Teenagers (13 - 18)
Young adults / college students (18 - 24)
Specialties & expertise
Issues related to culture, identity, and marginalization
Anxiety and depression
College related challenges
Interpersonal and relationships
Dr. David Dove, PhD is a psychologist in private practice in Providence, RI. He founded Dove Psychology in 2009, where he works to provide an inclusive and supportive environment for a diverse clientele. Dr. Dove has a research background, and is dedicated to staying up to date on cutting edge evidence-based treatments while maintaining a warm and welcoming practice.
Dr. Dove has expertise treating anxiety, depression, and other mental health conditions. He employs his experience to support clients as they navigate life's stressors and challenges. He particularly enjoys working with people on issues related to culture, identity, and marginalization.
Dr. Dove primarily uses Acceptance and Commitment Therapy, but is flexible in tailoring his approach in order to best support each client. With his office conveniently located on College Hill, Dr. Dove sees many members of the Brown and RISD community.
Academic issues – Adjusting to college, balancing school and personal life, time management, and test anxiety
Anxiety – Generalized anxiety, social anxiety, panic attacks
Depression – Sleep and energy disruption, overall mood disturbance, inability to enjoy yourself, and difficulty being motivated, amongst many other symptoms
Identity development – Including within the unique context of one's race, ethnicity, sexuality, gender, class, and cultural background; resolving trauma and internalized oppression related to stigma
Life transitions – Adjusting to college, new relationships, career transitions and direction; mid-life existential, relationship, and career challenges; losing one’s drive or burn out; learning self-care
Cultural adjustment – Transitioning from another country, state, or city; adjusting as an international student or out-of-state student
Existential challenges – Questioning purpose, spirituality, existence; finding one’s path and voice, especially when it differs from society's expectations
Interpersonal and relationships – Communication challenges; addressing issues of power and voice; contemplation of separation; questioning one’s place in the relationship; breakups, friendships, dating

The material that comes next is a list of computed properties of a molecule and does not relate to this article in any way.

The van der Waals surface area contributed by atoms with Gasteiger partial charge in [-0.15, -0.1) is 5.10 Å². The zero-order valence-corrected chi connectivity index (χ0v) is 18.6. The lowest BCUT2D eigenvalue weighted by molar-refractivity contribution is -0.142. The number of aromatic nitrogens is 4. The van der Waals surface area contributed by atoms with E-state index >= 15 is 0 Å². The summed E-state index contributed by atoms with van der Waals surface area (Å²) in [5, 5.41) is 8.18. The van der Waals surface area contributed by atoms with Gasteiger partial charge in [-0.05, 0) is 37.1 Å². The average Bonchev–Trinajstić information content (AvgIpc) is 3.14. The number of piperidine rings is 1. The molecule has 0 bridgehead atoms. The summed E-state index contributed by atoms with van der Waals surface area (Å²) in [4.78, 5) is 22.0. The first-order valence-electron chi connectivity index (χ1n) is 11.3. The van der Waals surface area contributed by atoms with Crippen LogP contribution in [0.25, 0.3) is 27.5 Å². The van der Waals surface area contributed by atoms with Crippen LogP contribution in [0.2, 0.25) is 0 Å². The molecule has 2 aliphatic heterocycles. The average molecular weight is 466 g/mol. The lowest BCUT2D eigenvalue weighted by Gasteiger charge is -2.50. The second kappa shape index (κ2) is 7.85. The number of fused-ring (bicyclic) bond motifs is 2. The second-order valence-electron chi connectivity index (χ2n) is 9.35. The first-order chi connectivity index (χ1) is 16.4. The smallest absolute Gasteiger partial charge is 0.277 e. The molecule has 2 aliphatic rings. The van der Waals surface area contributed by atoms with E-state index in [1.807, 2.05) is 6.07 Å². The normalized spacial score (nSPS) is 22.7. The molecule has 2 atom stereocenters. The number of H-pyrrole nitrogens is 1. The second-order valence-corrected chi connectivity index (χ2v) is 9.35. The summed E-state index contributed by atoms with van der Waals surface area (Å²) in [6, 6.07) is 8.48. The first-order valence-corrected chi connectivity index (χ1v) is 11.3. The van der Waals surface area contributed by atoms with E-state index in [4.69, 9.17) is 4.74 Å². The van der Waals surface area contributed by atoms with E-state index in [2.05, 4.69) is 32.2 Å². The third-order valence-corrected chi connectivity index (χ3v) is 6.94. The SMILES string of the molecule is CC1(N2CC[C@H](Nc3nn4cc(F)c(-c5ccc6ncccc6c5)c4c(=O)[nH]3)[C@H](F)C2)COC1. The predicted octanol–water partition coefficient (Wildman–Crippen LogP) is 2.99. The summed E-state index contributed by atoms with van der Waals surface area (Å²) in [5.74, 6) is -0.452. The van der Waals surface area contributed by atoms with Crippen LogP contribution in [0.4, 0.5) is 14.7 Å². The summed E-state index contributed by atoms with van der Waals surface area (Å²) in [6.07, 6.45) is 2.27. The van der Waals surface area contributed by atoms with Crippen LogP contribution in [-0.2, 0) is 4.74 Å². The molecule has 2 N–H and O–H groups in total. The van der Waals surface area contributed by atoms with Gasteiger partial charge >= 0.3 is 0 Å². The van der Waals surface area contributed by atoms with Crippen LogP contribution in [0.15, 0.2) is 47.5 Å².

LGBTQ issues– Includes coming out, relating to others, identifying and communicating needs, relationships, and family issues
Men's health – Including grappling with questions of masculinity, what it means to be a man, overall psychological health
Substance abuse – Prevent and reduce challenges related to tobacco, marijuana, and/or alcohol, such as anxiety, depression, and challenges in relationships
Blue Cross Blue Shield
Accepting clients paying listed fees or using health insurance out-of-network benefits other than Brown University Student Insurance, First Health, Johnson & Wales University (United Health), Providence College (United Health), Tufts, United Health, RISD Student Insurance (United Health), URI / University of Rhode Island Student Insurance (United Health).
Message to clients
"Therapy is tailored to help clients to live more fully and apply effective ways of coping with challenging changes, experiences, and interpersonal problems. My primary aim is to use evidence-based treatment to help clients function better by addressing psychological and behavioral health issues."
Acceptance and Commitment Therapy (ACT) Acceptance and Commitment Therapy (ACT) is a form of cognitive behavioral therapy that uses mindfulness and behavioral activation to help people learn strategies to live life more in the present, more focused on important values and goals, and less focused on painful thoughts, feelings and experiences.
Cognitive Behavioral Therapy (CBT)In cognitive behavioral therapy, you work with a therapist in a structured way, attending a limited number of sessions. Cognitive behavioral therapy helps you become aware of inaccurate or negative thinking, so you can view challenging situations more clearly and respond to them in a more effective way. (learn more)
Family SystemsFamily systems theory views the family as an emotional unit and uses systems thinking to describe the complex interactions in the unit. Family system therapy may be used to address conflict stemming from the family unit by working on a client's ability to maintain individuality while maintaining emotional contact with the group. (learn more)
Multicultural TherapyFounded on a worldview that accepts and appreciates diversity within and between groups of individuals and embraces a) transcultural interactions and learning, b) respect for the cohesive function of cultural traditions and rituals, c) freedom to be critical of cultural dictates, behaviors, and attitudes detrimental to individuals and institutions, and d) a human homogeny that assumes human beings have diverse and often conflicting identities and allegiances.
Supportive TherapySupportive psychotherapy is used primarily to reinforce a patient’s ability to cope with stressors by giving clients the opportunity to express their feelings and thoughts about the issues. Clinicians help patients learn how to move forward and make decisions or changes that may be necessary to adapt, either to an acute change, such as the loss of a loved one or severe disappointment, or to a chronic situation, such as an ongoing illness. (learn more)
Education and work experience
Dove Psychology, Founder and Psychotherapist, 2009 - Present
Women & Infants Hospital, Clinical Research Program Coordinator, 2008 - 2011
Brown University, Investigator in Medicine, 2007 - 2008
Rhode Island Hospital, Interventionist and Prevention Program Developer, 2006 - 2008
Brown University, Clinical Psychology Postdoctoral Fellowship, 2005- 2007
George Washington University, Clinical Psychology, PhD, 2005